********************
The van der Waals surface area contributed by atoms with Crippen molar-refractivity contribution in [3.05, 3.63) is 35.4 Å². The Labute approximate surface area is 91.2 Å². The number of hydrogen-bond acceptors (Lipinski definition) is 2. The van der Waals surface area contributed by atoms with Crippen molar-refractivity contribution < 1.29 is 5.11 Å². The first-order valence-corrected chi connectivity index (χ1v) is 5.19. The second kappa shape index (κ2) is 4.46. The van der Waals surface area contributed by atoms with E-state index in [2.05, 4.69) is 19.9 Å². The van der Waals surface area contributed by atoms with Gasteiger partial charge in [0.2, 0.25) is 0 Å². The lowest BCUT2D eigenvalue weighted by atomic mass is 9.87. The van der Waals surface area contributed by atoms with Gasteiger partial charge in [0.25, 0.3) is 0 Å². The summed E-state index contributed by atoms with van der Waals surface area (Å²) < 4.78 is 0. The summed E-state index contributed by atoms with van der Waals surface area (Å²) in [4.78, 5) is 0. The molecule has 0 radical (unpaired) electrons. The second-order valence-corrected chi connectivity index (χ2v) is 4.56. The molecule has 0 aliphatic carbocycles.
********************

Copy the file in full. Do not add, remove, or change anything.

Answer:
The van der Waals surface area contributed by atoms with Crippen molar-refractivity contribution in [3.05, 3.63) is 35.4 Å². The Labute approximate surface area is 91.2 Å². The number of hydrogen-bond acceptors (Lipinski definition) is 2. The van der Waals surface area contributed by atoms with Crippen molar-refractivity contribution < 1.29 is 5.11 Å². The first-order valence-corrected chi connectivity index (χ1v) is 5.19. The second kappa shape index (κ2) is 4.46. The van der Waals surface area contributed by atoms with E-state index in [2.05, 4.69) is 19.9 Å². The van der Waals surface area contributed by atoms with Gasteiger partial charge in [0.2, 0.25) is 0 Å². The lowest BCUT2D eigenvalue weighted by atomic mass is 9.87. The van der Waals surface area contributed by atoms with Gasteiger partial charge in [0.25, 0.3) is 0 Å². The summed E-state index contributed by atoms with van der Waals surface area (Å²) < 4.78 is 0. The summed E-state index contributed by atoms with van der Waals surface area (Å²) in [4.78, 5) is 0. The molecule has 0 radical (unpaired) electrons. The second-order valence-corrected chi connectivity index (χ2v) is 4.56. The molecule has 0 aliphatic carbocycles.